Saint James the Greater
Saint James, son of Zebedee was called “the Greater” or “the Great” to distinguish him from Saint James “the Lesser” or “the Less,” a son of Alpheus who was believed to have been younger or shorter in stature, as well as James the Just, brother of Jesus.
Saint James, the Boanerges
Jesus ascribed the Greek title Boanerges or “Sons of Thunder” to James and John (Mk 3:17). Several events in the Synoptic Gospels reveal their fiery and impetuous attitude towards evangelism, as well as a severe temper (Lk 9:49, 9:54). The occurrences suggest that the brothers embodied the character of the title given to them. Perhaps this could be explained by their racial heritage, as Galileans were known for being hardy, religious, brave, industrious, and the strongest defenders of the Jews.
Santiago Matamoros (Saint James the Moor-Slayer)
During the Battle of Clavijo, it is said that Saint James the Great miraculously appeared to provide assistance to an outnumbered Spanish Christian army, helping them gain victory against the Moors who had started their conquest of Hispania in AD 711. The battle is placed between AD 834 and 844, about 800 years after the death of James. According to legend, Saint James, appeared as a warrior on a white horse amidst the Spanish army, wielding a white banner. Upon seeing him, the Christian army cried out “¡Dios ayuda a Santiago!” which translates to “God save St. James!” It is believed that more than 5,000 Moors were killed during the battle, earning James the title Matamoros or “Moor-slayer”.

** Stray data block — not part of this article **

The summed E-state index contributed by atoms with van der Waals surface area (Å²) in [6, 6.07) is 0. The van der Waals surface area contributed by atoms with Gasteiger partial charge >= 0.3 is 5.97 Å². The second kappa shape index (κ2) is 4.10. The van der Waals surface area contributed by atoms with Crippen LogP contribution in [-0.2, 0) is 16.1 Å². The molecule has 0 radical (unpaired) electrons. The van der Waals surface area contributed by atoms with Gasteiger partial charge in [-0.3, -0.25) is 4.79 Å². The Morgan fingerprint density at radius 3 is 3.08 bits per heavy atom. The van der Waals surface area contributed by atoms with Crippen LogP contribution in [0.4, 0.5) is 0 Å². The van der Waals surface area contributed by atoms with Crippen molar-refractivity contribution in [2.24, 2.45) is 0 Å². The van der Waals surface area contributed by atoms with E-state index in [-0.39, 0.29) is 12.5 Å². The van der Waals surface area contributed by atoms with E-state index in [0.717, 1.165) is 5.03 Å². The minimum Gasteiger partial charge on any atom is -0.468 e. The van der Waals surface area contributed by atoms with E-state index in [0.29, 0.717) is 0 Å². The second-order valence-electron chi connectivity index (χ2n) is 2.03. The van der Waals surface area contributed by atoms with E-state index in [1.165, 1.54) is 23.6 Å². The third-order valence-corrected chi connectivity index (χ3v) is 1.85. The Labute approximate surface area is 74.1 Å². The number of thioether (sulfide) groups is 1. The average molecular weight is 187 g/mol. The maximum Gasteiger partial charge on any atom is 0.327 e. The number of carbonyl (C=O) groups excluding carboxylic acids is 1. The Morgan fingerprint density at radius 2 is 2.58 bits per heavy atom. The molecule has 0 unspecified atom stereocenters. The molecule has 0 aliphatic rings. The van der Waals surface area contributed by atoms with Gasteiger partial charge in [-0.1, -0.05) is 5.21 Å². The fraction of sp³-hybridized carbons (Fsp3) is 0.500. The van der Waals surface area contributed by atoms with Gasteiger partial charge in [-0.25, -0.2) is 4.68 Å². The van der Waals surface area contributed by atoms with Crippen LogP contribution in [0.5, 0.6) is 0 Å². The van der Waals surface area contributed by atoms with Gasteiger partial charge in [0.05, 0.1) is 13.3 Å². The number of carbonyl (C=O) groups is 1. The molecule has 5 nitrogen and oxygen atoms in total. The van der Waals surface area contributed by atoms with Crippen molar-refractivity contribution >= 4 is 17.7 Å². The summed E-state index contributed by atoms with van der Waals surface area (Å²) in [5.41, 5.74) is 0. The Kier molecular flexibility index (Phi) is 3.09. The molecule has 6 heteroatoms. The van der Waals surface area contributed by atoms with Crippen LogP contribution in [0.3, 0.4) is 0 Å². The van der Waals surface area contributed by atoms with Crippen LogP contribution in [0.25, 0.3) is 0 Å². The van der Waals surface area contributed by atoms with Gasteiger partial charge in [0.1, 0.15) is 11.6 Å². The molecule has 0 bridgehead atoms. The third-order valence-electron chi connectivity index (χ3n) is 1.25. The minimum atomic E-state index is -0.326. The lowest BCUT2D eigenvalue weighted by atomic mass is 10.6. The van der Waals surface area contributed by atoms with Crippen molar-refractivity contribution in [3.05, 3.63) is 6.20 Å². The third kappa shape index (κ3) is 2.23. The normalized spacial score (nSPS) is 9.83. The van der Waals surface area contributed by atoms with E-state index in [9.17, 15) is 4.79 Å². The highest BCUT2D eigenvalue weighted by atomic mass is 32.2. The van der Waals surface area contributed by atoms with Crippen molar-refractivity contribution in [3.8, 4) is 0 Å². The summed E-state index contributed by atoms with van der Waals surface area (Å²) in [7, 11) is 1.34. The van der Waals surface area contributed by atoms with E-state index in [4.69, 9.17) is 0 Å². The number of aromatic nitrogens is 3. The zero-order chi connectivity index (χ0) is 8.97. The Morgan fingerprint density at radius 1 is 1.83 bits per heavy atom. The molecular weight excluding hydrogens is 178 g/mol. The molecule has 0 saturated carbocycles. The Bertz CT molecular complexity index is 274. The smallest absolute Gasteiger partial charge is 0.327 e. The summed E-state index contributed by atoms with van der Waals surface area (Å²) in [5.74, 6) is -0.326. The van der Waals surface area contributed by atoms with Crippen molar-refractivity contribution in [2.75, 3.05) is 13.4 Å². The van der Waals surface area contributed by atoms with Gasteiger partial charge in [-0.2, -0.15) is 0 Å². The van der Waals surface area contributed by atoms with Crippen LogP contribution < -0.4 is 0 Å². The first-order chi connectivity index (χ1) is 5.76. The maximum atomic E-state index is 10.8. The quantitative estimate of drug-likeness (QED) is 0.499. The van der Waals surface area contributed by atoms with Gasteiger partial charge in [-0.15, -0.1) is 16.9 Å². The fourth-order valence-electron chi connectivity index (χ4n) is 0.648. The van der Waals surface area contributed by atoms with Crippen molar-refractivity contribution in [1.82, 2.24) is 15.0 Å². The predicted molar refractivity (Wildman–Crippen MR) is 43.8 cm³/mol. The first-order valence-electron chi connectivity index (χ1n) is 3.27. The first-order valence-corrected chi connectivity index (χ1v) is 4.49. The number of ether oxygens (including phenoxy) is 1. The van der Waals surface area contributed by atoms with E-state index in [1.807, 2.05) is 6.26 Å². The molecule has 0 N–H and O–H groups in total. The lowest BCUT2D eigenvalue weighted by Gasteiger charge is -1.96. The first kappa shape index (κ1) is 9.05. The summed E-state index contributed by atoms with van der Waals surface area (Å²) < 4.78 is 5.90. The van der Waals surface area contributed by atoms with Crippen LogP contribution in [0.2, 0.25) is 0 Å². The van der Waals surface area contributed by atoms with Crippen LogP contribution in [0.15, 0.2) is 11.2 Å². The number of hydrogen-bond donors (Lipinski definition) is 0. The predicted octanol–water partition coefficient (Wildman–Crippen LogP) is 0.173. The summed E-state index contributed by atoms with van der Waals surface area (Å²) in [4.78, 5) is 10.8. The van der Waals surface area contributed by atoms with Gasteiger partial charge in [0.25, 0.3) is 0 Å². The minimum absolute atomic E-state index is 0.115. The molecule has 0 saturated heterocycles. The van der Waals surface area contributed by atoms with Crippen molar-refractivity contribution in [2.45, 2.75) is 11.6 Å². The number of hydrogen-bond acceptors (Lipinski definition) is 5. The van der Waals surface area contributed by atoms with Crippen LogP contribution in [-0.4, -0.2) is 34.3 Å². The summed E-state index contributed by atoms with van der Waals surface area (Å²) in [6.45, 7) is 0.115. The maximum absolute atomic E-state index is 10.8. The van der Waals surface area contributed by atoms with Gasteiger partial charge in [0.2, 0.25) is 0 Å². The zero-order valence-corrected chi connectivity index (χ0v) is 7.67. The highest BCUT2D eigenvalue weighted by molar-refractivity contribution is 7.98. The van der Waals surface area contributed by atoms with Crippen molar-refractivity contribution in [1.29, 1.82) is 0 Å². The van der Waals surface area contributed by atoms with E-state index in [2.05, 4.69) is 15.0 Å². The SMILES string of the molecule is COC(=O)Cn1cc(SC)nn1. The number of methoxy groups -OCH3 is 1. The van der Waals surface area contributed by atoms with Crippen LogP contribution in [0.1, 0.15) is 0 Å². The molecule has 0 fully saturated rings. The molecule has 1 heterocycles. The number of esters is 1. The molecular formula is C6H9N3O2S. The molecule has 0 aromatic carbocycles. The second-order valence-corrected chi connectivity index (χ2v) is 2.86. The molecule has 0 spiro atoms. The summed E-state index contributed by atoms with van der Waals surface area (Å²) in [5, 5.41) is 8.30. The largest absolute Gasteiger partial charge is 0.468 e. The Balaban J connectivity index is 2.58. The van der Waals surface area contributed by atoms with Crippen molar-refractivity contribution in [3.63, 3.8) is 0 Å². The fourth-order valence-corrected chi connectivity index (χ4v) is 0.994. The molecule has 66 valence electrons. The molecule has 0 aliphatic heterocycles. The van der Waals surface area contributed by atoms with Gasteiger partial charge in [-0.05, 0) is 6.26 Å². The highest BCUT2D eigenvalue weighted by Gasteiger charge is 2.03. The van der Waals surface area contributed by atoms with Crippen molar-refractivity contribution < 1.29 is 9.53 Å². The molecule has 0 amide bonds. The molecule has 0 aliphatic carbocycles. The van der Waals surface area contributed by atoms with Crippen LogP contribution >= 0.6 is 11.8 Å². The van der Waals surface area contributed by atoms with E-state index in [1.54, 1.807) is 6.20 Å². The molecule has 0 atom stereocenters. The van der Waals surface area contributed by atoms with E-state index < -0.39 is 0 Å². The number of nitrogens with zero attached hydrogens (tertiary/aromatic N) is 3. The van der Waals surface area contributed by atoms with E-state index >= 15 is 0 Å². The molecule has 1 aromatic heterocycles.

Many historians argue that the Battle of Clavijo never took place and that it was a myth based on the historical Battle of Monte Laturce (AD 859). The legend only appeared in writing nearly 300 years after its alleged occurrence. However, the historian Jean Mitchell-Lanham adds that while it was based on legend, the battle provided Spain with “one of the strongest ideological icons” and helped establish its national identity.
James continued to preach for 14 years following the death of Jesus in AD 30. He preached in Samaria and Judea, where he met his death under King Herod Agrippa I. Herod was known for his zeal in Judaism, having shown high regard for the Mosaic Law and Jewish customs. During his reign as king of Judea, the Jews felt threatened by the rapid growth of the Church.
In response, Herod had members of the Church arrested on the Passover of AD 44, and ordered the beheading of James the Great (Acts 12:1-2) for his role in Jewish-Christian communities, and whose zealous temper must have left an impression on him. James is the only apostle whose martyrdom was recorded in the New Testament, making him the first of the Twelve of Apostles to be martyred for his faith.
James, the Patron Saint of Spain
In some traditions, it is believed that Saint James preached Christianity in Spain prior to his death. The origin of these legends can be traced from Compostela and are described briefly in the 12th century Historia Compostelana commissioned by Bishop Diego Gelmirez. Here, it is said that James preached the gospel in Iberia as well as in Israel, and that following his martyrdom, his disciples brought his body across the sea to Iberia before being taken to Santiago de Compostela where it was buried.